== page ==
When I think about how we get to successful university teaching, the single item that immediately comes to mind is risk. Taking risks is about experimentation, and it’s about having the ability and willingness to make mistakes and learn from them. In my opinion, all university teachers should feel they can take risks and make mistakes. We know we have the academic freedom to research what we want, but, for some reason, many of us choose not to embrace the same autonomy in our teaching.
In my opinion, trying new things and facing the potential to make mistakes allows learning to take place. Learning to overcome challenges and navigate obstacles or hardships is a critical life skill, and one that can also enhance our pedagogical practice.
As a university teacher, I read far too many papers that start by exposing “best practices.” What I wish I would see more of are ones that discuss “worst failures.” I think we could learn as much from the failings of our peers than their purportedly ongoing successes. For whatever reason, we are encultured in academia to keep our failures a secret until they magically shift toward success, and then we put those many failures behind us and never speak of them again.
So what do risk and making mistakes mean for university teachers, whether rookies or seasoned veterans, and what do they mean for students?
I’m not talking about unreasonable risks here, e.g., taking a biology class into a polar bear enclosure to see what predatory behaviour looks like first-hand. I’m talking about relatively small risks, such as choosing to have a large, first-year class use reflective journals as you might in a small, fourth-year course, or providing an assessment that values process as well as content—how you got to an answer, not just the right answer regurgitated on a final exam.
With this in mind, I’ll offer one of my own mistakes and explain how it helped me grow as an educator.
I’m well-known for my field courses—taking students down the Stikine River, to the Antarctic Peninsula, to Haida Gwaii. I see tremendous value in this format of experiential learning within higher education. It gets students out of the classroom and into places where they can learn with all of their senses. While these may seem like risky endeavours to some educators, they were well within my comfort zone. However, given my expertise in outdoor education, I did find myself facing tremendous risk the first time I taught online. There was no amazing environment, no person-to-person connection, just cyberspace. The first time I taught online, my usual approaches didn’t work. I couldn’t figure out how to connect students as a community and make them care as much about the subject. As a result, that first year, my online course felt static and non-personal. Was it a mistake to attempt this new mode of teaching? I don’t think so, but I made many mistakes and tried to learn from them. Each subsequent year, I’ve added more community-building activities and opportunities for students to develop a sense of place in their own local areas. Now, students are encouraged to introduce themselves with videos in Week 1. They’re told to bring in real-life examples they find in the news and discuss those on the discussion board. I also try to bring in real-time guest speakers from the places we discuss. Technology advances such as Illuminate and Skype have helped me transition my virtual classroom to be more like my field courses. It’s been a difficult road, but now, a guy who started out by being a great facilitator from the stern of a canoe is working on developing a MOOC (massive open online course).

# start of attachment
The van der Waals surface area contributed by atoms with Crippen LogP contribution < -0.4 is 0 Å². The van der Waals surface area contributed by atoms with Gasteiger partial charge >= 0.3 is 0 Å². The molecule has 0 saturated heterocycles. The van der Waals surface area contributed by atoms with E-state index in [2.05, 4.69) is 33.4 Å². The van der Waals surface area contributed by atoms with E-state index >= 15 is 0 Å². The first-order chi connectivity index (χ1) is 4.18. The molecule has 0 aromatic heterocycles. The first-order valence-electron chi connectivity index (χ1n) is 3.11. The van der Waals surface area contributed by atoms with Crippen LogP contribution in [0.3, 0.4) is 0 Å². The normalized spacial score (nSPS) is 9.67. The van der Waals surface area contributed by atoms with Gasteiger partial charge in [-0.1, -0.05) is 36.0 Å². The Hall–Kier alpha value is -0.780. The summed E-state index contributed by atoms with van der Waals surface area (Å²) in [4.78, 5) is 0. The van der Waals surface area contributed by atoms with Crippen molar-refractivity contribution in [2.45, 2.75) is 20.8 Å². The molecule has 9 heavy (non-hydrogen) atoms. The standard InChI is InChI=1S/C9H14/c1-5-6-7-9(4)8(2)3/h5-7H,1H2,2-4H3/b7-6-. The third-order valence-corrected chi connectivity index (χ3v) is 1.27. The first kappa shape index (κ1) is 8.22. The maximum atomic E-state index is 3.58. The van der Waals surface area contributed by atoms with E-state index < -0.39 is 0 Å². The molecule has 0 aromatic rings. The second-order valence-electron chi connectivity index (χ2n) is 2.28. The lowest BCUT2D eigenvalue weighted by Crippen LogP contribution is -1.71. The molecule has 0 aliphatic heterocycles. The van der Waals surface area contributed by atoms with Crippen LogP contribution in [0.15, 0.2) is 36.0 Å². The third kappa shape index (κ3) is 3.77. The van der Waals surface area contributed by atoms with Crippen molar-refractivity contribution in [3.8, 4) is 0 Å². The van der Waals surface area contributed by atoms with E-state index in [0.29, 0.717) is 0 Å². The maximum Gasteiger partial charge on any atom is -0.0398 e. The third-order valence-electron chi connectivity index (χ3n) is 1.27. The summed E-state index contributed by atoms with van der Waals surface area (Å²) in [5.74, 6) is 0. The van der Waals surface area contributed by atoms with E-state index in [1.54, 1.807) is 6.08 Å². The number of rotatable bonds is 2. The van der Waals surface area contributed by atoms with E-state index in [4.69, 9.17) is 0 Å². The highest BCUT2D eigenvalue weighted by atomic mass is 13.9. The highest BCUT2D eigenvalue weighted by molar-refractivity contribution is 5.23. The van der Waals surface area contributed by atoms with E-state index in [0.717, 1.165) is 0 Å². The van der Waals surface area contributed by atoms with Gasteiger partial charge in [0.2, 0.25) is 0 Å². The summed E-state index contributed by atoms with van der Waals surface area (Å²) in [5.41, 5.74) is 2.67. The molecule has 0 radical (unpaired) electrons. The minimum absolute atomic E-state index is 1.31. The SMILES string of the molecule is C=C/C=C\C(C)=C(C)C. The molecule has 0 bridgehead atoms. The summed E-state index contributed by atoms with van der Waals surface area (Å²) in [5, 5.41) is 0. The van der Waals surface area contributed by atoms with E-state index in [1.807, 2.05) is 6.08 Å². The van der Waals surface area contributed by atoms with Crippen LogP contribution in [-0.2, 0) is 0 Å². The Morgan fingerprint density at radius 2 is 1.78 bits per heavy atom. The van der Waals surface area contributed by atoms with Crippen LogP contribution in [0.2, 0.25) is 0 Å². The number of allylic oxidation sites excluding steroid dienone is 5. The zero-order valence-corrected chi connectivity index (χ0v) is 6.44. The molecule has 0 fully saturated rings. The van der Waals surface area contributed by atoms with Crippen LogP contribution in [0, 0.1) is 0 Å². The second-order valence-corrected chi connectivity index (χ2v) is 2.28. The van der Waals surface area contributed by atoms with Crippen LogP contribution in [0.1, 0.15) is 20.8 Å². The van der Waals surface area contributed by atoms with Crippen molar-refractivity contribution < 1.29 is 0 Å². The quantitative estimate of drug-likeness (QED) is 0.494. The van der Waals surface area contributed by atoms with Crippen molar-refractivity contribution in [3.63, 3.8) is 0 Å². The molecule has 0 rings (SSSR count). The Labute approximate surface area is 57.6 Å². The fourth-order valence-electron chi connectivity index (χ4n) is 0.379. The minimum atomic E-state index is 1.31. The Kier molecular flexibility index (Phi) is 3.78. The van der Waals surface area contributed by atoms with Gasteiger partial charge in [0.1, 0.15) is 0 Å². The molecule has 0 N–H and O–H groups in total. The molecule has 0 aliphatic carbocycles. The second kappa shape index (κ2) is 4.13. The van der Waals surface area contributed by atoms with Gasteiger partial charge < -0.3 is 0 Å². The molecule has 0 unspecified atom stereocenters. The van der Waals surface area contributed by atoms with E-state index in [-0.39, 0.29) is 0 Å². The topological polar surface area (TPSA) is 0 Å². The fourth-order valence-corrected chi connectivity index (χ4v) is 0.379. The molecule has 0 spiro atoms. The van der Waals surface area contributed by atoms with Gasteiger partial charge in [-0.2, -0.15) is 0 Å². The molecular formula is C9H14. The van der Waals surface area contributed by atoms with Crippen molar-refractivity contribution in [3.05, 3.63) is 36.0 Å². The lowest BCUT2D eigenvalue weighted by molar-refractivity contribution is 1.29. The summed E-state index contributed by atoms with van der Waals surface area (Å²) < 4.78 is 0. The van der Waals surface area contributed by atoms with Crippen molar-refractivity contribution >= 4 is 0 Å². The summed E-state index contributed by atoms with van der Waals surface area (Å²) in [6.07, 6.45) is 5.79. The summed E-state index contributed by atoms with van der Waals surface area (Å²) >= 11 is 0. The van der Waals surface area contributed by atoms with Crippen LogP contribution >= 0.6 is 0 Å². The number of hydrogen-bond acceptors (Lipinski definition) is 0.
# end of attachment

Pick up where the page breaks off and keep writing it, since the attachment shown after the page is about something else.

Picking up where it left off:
And what does this mean for students? First, I hope it means they can accept a professor who takes some risks, and that they are inspired to learn by witnessing someone deeply engaged in continuous learning himself. As students, I hope they embrace risk as motivating rather than scary, and that they become comfortable identifying and discussing their educative mistakes. My advice to students: Take a few small risks in your university life. As a science student, take a creative writing class. As a business student, take a class in Indigenous Studies. You’ll probably make mistakes in these classes, you’ll be outside your comfort zone, but you’ll grow a lot more as a result.
Pat Maher is an associate professor of Community Studies at Cape Breton University.